Why Are Some Strawberries White?

White strawberries

Red strawberries are the original strawberry color, but not the only one. While most strawberries are red, some strawberries are white! But what makes some strawberries white instead of red? Where do white strawberries get their color from? Are white strawberries GMO? Are white strawberries ripe?

Are red and white strawberries the same thing?

Red and white strawberries are not quite the same thing – while they are the same botanical fruit, as in the same species of fruit, strawberries, they are different subspecies. Not just this, but white strawberries also taste different from red, typically sweeter and less sour. As for color, white strawberries are not always entirely white, or even white for that matter. But they are ripe event though they aren’t red.

White strawberries

What do white strawberries look like?

White strawberries look just like red strawberries in certain respects: they’re pulpy, somewhat teardrop-shaped with dozens of tiny seeds embedded in the flesh and a crisp, clean pulp inside. Size varies with cultivar and growing conditions, and so can the shape. But it’s the color that really sets them apart.

White strawberries are white inside and out with bright pink to deep red seeds. Some cultivars are entirely white, while some are blushed with pink to various degrees, but the interior is always crisp white.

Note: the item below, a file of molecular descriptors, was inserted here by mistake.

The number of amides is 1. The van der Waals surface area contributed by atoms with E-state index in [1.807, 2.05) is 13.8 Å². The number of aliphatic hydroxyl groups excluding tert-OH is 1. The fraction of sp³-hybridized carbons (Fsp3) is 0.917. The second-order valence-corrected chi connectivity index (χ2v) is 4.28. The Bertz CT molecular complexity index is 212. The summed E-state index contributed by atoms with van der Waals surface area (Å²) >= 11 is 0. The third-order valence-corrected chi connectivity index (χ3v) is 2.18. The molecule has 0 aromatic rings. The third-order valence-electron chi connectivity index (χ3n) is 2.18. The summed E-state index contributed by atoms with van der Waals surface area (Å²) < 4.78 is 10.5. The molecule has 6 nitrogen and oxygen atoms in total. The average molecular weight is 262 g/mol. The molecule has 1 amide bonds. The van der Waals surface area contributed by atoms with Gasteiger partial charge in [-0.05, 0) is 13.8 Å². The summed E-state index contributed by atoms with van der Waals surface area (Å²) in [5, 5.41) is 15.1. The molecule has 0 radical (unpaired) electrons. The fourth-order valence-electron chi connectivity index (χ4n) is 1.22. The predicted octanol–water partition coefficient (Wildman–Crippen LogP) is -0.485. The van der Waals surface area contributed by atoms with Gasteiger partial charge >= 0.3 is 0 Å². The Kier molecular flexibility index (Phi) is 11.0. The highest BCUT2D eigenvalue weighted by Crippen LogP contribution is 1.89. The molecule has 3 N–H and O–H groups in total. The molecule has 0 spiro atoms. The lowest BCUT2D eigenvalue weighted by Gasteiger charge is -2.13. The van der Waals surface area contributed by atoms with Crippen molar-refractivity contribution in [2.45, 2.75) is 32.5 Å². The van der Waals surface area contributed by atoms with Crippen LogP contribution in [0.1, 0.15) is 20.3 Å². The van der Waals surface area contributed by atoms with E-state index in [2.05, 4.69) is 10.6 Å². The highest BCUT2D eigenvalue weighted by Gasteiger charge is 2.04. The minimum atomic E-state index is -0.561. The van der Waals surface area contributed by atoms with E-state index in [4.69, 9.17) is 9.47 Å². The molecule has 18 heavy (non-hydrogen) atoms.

Some so-called ‘white strawberries’ are not even white, but rater pale yellow or golden. While some call them ‘white strawberries’ as in ‘not pink/red’, some call them ‘golden strawberries’ or ‘yellow strawberries’ to better reflect their color.

Where do white strawberries come from?

All white strawberries come from red strawberries.

White strawberries come from red strawberries. All modern-day strawberries share a common ancestor, the wild strawberry plant. The wild strawberry was picked up for cultivation and multiple varieties were developed over time. At one point, white strawberries emerged from red and their cultivation was continued as the novel color sparked great interest.

White strawberries can emerge from both wild red strawberry plants AND from cultivated red strawberry plants.

What’s most interesting is that white strawberries can emerge from both wild plants and cultivated plants, naturally. Of course, strawberries have also been bred to lack color. Plants with paler fruit have been selected and crossed intentionally to get increasingly paler fruit to the point white strawberries emerged.

White strawberries

Two of the ancestors of the modern-day garden strawberry produce white fruits naturally.

The modern-day garden strawberry with its large, deep red fruit and familiar strawberry flavor comes from wild species of strawberry. One such ancestor species is Fragraria vesca. Fragraria vesca is one of the few strawberry species that naturally produce white fruits. Native to Europe, Fragraria vesca naturally has deep red fruits, but has produced white fruits as well without any form of human intervention. Fragraria vesca also produces yellow/golden strawberries.